At 27, I’m in the happiest, healthiest relationship I’ve ever been in.
Fast forward a year and a half, I’m sat in our flat, writing this post. Neal is wonderful and treats me better than I ever dreamed. I couldn’t possibly imagine being with anybody else and know, beyond any doubt, that this is the person I want to spend my life with. Whenever the time is right for us, I’m confident that we’ll tie the knot and spend many years tormenting each other. It’s a good job I didn’t settle down at 25. I wouldn’t have what I do now. Besides, if we decide it’s right for us, I could still have a child by the time I’m 30 – who knows?
That said, I do find it difficult some days when it seems like everyone else my age or younger is getting married and/or having children. I’m under no illusion that, for most of them, it’s not as perfect as it appears to be. Parenting is a huge challenge and one cute video on social media is probably 5 minutes out of an otherwise hectic day. Yet, I feel like they’re doing better than me. I feel like they’re where they should be and I’m falling behind. Isn’t that ridiculous?
So, here I am, approaching 30…
…and nothing has gone the way I thought it would. I used to scoff when people talked about the pressure to do these things. “Just don’t do it if you don’t want to.” That was my argument, never taking into account how lonely it is when everyone else is doing it and you’re not. Nowadays, I think the pressure for some of us comes less from people telling us to do it and more from feeling like we’re missing out. We’re inundated with posts and pictures and it’s hard to escape the feeling that we need to catch up. We’re not necessarily subjected to people asking us when we’re going to get married or have kids, but we are concerned because we’re not there yet. (The “yet” is very important.)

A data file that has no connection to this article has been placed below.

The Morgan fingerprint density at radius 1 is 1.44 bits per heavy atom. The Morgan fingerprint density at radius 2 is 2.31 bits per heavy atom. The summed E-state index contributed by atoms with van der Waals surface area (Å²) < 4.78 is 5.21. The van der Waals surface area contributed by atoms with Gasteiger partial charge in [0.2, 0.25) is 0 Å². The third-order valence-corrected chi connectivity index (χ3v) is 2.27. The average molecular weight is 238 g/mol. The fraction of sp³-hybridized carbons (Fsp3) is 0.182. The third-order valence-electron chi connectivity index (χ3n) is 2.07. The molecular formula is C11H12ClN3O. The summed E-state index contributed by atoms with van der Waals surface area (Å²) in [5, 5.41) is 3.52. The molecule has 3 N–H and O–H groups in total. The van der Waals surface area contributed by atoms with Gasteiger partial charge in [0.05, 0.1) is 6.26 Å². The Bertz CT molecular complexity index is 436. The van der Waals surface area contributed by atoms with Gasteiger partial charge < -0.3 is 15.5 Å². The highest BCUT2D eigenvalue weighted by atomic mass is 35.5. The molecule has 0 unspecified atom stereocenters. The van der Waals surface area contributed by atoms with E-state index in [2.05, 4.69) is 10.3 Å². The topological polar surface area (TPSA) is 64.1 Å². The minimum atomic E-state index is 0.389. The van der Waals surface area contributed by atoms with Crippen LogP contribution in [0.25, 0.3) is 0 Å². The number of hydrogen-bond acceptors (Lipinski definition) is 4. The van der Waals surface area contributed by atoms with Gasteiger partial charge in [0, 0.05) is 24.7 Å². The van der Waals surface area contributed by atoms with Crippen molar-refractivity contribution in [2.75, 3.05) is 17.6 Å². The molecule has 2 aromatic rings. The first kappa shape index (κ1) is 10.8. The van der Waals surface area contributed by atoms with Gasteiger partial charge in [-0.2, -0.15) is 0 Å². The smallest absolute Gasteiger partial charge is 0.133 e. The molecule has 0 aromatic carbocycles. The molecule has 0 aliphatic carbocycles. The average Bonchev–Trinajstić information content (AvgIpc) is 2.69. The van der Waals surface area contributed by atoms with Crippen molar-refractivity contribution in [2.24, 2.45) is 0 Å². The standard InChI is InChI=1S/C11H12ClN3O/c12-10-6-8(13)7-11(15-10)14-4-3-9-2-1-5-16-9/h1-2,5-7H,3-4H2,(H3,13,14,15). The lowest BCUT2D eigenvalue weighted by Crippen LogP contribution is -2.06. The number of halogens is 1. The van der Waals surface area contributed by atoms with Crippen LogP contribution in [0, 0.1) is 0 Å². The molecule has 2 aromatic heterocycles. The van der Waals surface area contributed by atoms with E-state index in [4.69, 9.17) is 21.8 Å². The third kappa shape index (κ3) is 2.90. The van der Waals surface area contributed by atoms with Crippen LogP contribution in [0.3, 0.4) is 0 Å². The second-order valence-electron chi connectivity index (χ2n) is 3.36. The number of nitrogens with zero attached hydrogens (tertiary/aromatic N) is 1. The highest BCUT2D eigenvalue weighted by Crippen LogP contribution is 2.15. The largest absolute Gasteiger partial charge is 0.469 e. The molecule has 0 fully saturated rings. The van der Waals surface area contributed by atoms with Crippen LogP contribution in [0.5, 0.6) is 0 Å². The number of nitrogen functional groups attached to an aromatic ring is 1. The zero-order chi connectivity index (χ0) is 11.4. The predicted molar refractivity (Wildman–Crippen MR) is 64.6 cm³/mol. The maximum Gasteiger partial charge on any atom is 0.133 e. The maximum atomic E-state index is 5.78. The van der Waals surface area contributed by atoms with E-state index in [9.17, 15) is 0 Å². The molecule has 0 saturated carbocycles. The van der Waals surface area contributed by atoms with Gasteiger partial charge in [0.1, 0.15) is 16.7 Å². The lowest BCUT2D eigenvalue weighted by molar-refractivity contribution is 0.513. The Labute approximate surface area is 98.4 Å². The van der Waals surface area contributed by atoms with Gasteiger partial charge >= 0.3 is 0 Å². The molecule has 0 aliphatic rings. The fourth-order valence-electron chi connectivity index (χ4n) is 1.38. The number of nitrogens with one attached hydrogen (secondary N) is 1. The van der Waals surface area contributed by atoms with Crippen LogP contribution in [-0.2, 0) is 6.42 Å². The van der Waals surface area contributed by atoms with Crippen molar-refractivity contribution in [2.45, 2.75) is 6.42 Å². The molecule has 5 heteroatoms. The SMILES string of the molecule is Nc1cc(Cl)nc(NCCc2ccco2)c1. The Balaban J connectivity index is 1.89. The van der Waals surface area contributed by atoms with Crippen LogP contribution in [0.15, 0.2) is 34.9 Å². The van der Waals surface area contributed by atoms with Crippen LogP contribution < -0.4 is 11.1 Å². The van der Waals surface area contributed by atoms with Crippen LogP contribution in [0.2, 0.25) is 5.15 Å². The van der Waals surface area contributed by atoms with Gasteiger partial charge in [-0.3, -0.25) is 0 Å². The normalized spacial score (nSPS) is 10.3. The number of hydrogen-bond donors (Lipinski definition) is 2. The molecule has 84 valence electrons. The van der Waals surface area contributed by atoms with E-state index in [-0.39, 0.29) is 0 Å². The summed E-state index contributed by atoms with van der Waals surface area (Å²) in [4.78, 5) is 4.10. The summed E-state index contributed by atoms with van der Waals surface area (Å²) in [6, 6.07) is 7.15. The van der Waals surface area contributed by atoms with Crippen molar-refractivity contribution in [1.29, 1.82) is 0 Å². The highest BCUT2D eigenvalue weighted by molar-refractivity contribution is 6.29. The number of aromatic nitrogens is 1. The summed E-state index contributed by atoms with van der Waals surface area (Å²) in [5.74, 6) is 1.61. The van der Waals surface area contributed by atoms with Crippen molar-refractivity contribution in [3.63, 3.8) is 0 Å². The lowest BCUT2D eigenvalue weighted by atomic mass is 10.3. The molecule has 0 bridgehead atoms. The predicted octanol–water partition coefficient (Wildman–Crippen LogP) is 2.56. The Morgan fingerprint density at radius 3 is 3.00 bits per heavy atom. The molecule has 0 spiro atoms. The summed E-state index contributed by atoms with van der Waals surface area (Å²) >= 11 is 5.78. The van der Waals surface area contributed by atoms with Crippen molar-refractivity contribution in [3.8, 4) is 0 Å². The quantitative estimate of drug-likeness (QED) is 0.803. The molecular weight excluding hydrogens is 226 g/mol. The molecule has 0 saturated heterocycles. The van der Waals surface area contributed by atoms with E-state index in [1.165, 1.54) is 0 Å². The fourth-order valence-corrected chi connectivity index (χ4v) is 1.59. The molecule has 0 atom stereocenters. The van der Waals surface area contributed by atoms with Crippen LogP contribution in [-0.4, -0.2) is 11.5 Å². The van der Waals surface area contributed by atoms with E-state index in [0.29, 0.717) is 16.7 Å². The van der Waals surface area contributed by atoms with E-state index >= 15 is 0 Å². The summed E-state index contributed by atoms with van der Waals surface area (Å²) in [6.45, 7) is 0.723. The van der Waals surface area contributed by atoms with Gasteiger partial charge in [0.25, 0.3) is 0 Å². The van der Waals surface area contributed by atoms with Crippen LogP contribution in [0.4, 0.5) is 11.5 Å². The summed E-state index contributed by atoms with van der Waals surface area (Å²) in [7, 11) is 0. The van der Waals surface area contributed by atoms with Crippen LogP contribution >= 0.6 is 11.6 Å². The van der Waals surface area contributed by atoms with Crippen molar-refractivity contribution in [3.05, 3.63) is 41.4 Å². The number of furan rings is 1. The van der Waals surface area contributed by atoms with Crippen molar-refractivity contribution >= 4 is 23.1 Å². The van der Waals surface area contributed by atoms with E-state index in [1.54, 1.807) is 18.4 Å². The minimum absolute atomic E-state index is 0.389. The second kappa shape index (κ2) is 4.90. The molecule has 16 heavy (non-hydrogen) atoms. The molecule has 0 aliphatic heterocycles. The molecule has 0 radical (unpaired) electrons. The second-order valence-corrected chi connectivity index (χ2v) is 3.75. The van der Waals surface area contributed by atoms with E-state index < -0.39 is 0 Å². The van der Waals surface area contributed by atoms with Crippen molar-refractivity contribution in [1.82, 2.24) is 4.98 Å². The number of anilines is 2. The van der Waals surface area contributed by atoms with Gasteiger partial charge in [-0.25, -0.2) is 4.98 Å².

When I’m being reasonable and fair to myself, I know that there’s nothing wrong with me. My life is simply moving at a different pace to other people’s and that’s absolutely fine! Also, there’s plenty of people my age or older who are in the same situation. It really doesn’t matter. I could have followed my plan and stayed in an unhappy relationship to fulfil it, and I would have been miserable. So, I got out and maybe my life isn’t where I thought it would be, but it’s a whole lot better! Plus, we have the added bonus that we still have those things to look forward to! I’m trying to keep this mentality in play as much as I can, but it does get hard sometimes.
What about you?
If you’re reading this and can relate, I just want you to know it’s normal to feel both ways. It’s also fine to want reassurance that there’s nothing wrong with you for taking a different path. It could be that you don’t even want to get married and have kids – that’s totally cool. There are so many others ways that life can be enriching and exciting. Things can still be great, even when your life doesn’t look like other people’s. This applies to everything in life, not just relationships. It’s fine to feel jealous that other people have gorgeous weddings, crazy adventures and cute kids, but it’s important to understand that just because you don’t have it right now, it doesn’t mean you never will. Scientifically, it is more challenging to have children later in life, but there are more options now than there used to be.
No matter what stage of life you are at – a teenager, approaching 30, over 50 – just keep pushing forward with decisions that are right for you and things will work out just fine.